Early boozy brunches, happy hours, day drinking in parks, and tailgating parties across Ontario are getting a big boost from Doug Ford’s first budget since he was handed a majority last year. Though some critics suggest that these are merely distractions from cuts to programs that help students, vulnerable children, and Indigenous people.
But first, the alcohol, and changes that were described by Finance Minister Vic Fedeli as “treating adults like adults.” You can start boozing at 9 AM with brunch, restaurants can advertise Happy Hour specials (that was restricted before), municipalities will be allowed to legalize consumption in public places such as parks and buying alcohol should be more convenient with plans to make it more widely-available in corner and grocery stores. Parking lots of major sports venues can get also special occasion liquor licenses on game days for proper American-style tailgating festivities.
Overall, it could have been worse. What Ontarians got wasn’t the big, bad austerity budget that opposition parties warned about. However, there are plenty of cuts, to services for Indigenous communities (whose funding is effectively halved), social services, and education.
Ford’s Progressive Conservative government is cutting $1 billion in funding for the Ministry of Children, Community and Social Services. Also getting chopped is about $750 million in funding for post-secondary education in this fiscal year alone. There are strings attached to getting money from the province too. Right now, about one percent of funding for universities and colleges is tied to things like graduation and employment and whether or not those outcomes align with the government’s priorities. Next year, 25 percent of funding will be dependent on outcomes, going up to 60 percent in five years.
The NDP describes this as, “Ford keeping universities and colleges under his thumb with a threat that as much as 60 percent of their remaining funding could be withheld,” according to a statement from NDP opposition leader Andrea Horwath. Her statement goes on to say that this was a fiscal plan that was nasty. “What we didn’t expect was the level of irresponsibility and outright cruelty we’re seeing in this budget,” she said.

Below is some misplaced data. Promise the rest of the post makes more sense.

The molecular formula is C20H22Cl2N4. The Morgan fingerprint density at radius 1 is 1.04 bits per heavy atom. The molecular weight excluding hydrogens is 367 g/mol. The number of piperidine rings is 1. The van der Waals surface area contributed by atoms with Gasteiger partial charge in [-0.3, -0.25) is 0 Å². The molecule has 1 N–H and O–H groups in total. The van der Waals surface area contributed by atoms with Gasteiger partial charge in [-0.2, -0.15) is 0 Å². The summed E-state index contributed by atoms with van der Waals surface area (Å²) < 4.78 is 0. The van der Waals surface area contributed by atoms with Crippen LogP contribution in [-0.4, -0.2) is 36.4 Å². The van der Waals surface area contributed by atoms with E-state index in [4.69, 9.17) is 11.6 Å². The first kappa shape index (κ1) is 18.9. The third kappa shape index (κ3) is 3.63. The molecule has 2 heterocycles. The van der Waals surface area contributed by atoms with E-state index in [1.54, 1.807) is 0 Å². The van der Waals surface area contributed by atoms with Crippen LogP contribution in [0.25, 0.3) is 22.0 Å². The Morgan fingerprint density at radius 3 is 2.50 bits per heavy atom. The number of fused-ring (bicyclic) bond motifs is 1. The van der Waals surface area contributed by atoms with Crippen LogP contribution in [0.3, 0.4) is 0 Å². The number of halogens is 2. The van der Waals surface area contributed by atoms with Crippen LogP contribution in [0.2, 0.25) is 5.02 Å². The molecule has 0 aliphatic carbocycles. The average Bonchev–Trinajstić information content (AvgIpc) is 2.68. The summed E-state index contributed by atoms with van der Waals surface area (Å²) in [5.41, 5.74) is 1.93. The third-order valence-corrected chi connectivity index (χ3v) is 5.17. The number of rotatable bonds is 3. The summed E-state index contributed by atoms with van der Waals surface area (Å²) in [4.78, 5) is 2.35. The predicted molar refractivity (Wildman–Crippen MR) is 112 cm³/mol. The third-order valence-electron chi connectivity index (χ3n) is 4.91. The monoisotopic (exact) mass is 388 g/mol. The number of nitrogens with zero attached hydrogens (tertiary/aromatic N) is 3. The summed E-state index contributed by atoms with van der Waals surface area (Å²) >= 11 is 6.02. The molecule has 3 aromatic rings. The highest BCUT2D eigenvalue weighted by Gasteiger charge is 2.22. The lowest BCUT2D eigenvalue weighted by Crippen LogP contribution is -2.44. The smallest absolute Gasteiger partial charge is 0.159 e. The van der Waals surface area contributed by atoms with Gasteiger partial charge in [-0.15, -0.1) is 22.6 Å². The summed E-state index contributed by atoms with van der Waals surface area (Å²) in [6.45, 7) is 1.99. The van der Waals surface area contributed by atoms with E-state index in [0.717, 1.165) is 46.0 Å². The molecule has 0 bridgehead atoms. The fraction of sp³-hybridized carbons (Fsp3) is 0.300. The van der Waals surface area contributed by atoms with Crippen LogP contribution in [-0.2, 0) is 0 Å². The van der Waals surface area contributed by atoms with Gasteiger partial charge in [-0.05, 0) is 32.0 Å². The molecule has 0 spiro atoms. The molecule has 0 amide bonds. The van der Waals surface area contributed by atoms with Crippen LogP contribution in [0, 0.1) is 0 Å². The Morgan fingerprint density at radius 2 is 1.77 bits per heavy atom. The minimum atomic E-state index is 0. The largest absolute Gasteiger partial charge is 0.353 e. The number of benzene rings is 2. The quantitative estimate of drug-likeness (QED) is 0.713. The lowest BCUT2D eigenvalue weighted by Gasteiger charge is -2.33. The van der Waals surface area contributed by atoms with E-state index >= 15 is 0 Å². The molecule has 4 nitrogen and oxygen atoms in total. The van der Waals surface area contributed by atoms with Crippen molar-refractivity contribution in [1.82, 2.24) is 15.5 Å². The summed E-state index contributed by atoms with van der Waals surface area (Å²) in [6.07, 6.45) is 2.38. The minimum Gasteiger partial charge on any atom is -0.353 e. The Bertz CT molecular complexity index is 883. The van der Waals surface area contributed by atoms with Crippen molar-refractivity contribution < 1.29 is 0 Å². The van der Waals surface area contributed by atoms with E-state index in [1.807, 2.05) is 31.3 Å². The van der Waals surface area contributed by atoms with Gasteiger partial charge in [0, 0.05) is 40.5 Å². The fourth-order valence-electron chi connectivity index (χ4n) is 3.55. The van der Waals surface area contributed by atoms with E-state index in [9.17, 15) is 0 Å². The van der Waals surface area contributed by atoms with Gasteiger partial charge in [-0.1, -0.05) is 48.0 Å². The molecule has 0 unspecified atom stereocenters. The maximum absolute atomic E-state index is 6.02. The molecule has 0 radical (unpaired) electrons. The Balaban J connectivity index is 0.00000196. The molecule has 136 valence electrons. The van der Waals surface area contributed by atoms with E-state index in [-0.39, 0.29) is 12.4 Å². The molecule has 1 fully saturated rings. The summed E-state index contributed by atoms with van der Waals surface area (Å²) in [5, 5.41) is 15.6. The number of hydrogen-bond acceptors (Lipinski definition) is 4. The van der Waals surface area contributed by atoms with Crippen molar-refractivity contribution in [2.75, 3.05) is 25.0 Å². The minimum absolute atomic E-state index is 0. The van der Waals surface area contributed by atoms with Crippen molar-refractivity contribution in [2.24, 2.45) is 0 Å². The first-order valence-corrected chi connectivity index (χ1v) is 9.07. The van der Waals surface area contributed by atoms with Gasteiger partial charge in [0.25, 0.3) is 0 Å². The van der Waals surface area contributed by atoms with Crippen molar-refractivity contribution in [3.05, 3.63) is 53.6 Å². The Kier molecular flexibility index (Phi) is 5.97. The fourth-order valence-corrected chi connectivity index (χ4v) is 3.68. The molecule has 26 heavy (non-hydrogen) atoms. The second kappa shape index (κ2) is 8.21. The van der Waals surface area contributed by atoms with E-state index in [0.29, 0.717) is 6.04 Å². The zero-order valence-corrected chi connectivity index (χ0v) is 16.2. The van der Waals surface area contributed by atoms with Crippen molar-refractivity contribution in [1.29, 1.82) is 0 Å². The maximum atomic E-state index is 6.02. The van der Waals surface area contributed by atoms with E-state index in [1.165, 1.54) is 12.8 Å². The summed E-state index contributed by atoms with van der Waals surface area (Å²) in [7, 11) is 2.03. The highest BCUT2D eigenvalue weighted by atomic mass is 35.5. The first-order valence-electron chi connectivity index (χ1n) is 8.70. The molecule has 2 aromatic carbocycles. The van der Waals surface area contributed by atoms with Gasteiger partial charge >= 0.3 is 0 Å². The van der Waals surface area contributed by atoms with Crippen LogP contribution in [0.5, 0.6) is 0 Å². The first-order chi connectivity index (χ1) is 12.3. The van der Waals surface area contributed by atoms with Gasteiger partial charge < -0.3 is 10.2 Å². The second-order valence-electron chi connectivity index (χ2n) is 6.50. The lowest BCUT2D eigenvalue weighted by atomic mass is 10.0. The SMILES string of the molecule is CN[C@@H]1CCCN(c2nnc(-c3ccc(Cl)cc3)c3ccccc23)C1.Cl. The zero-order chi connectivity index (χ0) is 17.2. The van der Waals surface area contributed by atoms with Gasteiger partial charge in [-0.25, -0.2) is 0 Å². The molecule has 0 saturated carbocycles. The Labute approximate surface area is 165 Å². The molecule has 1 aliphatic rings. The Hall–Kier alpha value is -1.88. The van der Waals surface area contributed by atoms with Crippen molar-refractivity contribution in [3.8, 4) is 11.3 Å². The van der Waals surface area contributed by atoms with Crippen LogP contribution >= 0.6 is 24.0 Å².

On the subject of housing, which is a key issue for millennials, there is mention of boosting the housing supply action plan, but no detail in terms of funding and what that would be earmarked for—that information is set to be released in the coming weeks and months. Housing advocates say they’re reserving judgement on this plan when they actually know anything concrete.
Also MIA in this fiscal blueprint is the environment, according to Sean Lyons who is a professor of business and economics at the University of Guelph. "I think a lot of young people will be disappointed by the lack of attention to environmental issues in this budget. With the cancellation of cap and trade in Ontario, there is really no systematic plan to address climate change in Ontario and this budget doesn't deliver anything on that front. The Ford Government has been quite vocal in their opposition of a federal carbon tax, but without a viable alternative."
Ford fulfilled an election promise to help with child-care. Families making less than $150,000 can claim a tax credit for up to 75 percent of their child-minding costs. It’s a credit rather than a tax deduction so that people who don’t have an income can still get something from the government.
On the cannabis file, the budget outlines a pre-approval process to increase the number of retail locations that are allowed to sell weed once the supply chain opens up (beyond the 25 that have been given the green light).
We also got a look at projected cannabis revenue and it’s not great, regardless of whether you blame a national supply shortage or mismanagement. The provincial government estimates that the Ontario Cannabis Store will have operated at a net loss of $25 million for this fiscal year.
For many political pundits, the giant pink elephant in the room is what Ford plans to do about the deficit, which now sits at about $11.7 billion. He inherited a lot of debt (the largest in Canada) because every government in the province before him has run a deficit since 1989.
This Ontario budget says the books will be balanced in five years—after the next provincial election. This is, arguably, one of the most important things in terms of impact on young people because not having a strategy to tackle the deficit is like charging something on your credit card now and dealing with the bill for your purchase plus interest for later—and the longer you leave it, the more interest is charged, plus the interest rate goes up the more you owe. Right now, Ontario spends $12.5 billion a year on interest payments on its nearly $350-billion debt.
When it comes to balancing the province’s current needs with its future, John Fraser, the interim leader of the Ontario Liberal Party, says this budget falls short because, among other things, it doesn’t invest in young people. He wrote in a statement “Doug Ford has prioritized tailgating, beer and wine in corner stores and vanity licenses rather than investing in healthcare and education. Ontarians deserve so much better.”
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